Price manipulation is divided into abusive squeezes and demand side manipulation. Abusive squeezes occur where a person has significant influence over supply and uses this in conjunction with an on-exchange position to force other market users to settle at 'arbitrary and abnormal prices'. The prohibition is intended to cover both the commodities and securities markets, but the Code only provides examples in the commodities area. It does not explain its effect in the securities markets, and this clearly needs to be remedied.

Demand side manipulation occurs when a person enters into a transaction or series of transactions the principal purpose of which would reasonably be regarded as positioning market price at an 'arbitrary or abnormal' level. The provision is intended to prohibit the 'stage management' of prices. It acknowledges that many market users will price products or funds from an exchange's closing price, and will try to move the price accordingly, but it does not clarify when such actions will be legitimate. If dealing for the purposes of moving prices (other than under the stabilisation rules) will be in breach, then this could have a significant impact on market practice.

The Code also introduces new requirements in relation to the dissemination of information. It requires that a person responsible for the submission or dissemination of 'relevant information' (any information which market users would reasonably regard as significant when determining whether to deal) should take reasonable care to ensure the accuracy of the material, if that person has a 'material interest' in the investment. The obligation is likely to cover journalists and other PR individuals, but only where they have a material interest.


The other key aspect of the Code is in relation to the misuse of privileged information, which broadly covers the same area as the existing criminal law on insider dealing, with some significant extensions. The current draft follows different definitions to the existing criminal law. This is likely to give rise to compliance problems in relation to Chinese Walls and generally in terms of setting up appropriate internal compliance mechanisms.

The Code states that a person with 'privileged possession' of 'relevant information' that is 'disclosable information' should not deal in any investment to which the information is relevant or do any act or engage in conduct likely to encourage any other person to deal.

The prohibition extends beyond information which is price-sensitive (as under the existing criminal law) to other information which may affect a decision to deal. Although the consultation paper states that it is not intended to extend existing disclosure obligations, this remains unclear as the definition of disclosable information also covers impending developments and negotiations which, if they came to fruition, would be required to be disseminated. Given that companies and their advisors are often (in some cases, almost continuously) involved in discussions the majority of which may come to nothing, we are concerned that the current wording could seriously inhibit the carrying on of dealings.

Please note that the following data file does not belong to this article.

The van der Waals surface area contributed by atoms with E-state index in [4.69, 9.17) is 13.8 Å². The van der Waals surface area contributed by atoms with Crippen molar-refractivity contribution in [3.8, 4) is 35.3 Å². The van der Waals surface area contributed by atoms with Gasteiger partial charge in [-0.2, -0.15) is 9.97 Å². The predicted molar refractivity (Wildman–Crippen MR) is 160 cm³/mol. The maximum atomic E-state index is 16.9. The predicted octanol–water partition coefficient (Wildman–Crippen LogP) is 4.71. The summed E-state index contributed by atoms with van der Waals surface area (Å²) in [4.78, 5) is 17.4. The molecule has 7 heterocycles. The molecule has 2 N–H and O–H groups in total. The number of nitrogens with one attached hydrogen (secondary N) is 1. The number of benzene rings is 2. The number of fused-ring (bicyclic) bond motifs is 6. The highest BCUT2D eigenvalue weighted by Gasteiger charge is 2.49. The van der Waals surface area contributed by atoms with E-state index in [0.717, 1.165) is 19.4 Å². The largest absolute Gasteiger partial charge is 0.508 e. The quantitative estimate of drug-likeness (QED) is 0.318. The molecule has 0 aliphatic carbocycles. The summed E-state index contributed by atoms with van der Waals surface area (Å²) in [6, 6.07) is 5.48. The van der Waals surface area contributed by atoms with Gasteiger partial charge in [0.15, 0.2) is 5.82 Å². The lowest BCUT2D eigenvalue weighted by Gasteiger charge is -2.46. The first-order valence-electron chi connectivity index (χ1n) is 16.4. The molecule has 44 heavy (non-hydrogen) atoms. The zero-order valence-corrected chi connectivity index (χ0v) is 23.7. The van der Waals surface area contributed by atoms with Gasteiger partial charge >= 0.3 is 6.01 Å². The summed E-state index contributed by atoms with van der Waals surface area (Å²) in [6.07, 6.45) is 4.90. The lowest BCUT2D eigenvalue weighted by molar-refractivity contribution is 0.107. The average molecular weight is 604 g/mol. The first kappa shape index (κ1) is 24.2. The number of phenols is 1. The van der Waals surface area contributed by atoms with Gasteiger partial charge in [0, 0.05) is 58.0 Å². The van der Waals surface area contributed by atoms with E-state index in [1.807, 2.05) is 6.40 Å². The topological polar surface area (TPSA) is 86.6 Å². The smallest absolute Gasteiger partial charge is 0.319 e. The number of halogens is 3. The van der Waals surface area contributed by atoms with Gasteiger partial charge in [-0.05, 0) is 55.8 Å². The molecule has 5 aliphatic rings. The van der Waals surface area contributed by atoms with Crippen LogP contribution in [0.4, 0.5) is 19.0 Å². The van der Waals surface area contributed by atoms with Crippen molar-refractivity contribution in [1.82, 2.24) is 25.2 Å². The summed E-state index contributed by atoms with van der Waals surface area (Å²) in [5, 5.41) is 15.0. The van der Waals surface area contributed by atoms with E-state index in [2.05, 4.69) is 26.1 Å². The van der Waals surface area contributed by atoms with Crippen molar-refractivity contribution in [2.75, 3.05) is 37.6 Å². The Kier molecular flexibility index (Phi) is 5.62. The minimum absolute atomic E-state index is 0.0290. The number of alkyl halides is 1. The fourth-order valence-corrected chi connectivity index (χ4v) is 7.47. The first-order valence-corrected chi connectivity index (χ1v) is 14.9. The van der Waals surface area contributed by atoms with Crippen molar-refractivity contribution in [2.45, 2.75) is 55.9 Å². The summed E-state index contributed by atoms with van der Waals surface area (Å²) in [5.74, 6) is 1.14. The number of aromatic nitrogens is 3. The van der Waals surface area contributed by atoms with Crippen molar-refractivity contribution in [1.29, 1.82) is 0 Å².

The following defences are provided under the Code. These relate to:

  • Takeovers - where an offeror buys an equity stake in a company which is the subject of a takeover bid. What is not clear, however, is the extent to which compliance with the Takeover Code will provide a safe haven from allegations of breaches of the Code on Market Abuse. Takeover bids could also be seriously impeded if allegations of a breach of the Code on Market Abuse are used to obstruct the outcome of a takeover bid.
  • Where the person can demonstrate that the information did not in any way influence him in determining whether to deal. The Code, in our view needlessly, follows more restrictive wording than under the existing provisions of Part V of the Criminal Justice Act 1993.
  • Order flow information, namely information concerning an intention to deal or details of trades that have taken place. The paper identifies three possible treatments for the use of such information, all of which differ from the current market information defence under the CJA 1993. Aside from the complications of the overlap with the existing criminal defence, two of the possible models (models B and C) would have significant implications for Chinese Walls and in our view could prove unworkable.


The Code provides that where Chinese Walls are in place the firm will be presumed not to be in possession of relevant information if it can demonstrate that the information was not in the possession of relevant personnel, and that at all material time effective Chinese Walls arrangements were in place. This could give rise to serious difficulties for firms - as currently drafted, the firm will be required to prove a negative (namely that the information was not in the possession of relevant personnel), otherwise they will be presumed to have been in possession of relevant information.

This note is intended to provide general information about some recent and anticipated developments which may be of interest. It is not intended to be comprehensive nor to provide any specific legal advice and should not be acted or relied upon as doing so. Professional advice appropriate to the specific situation should always be obtained.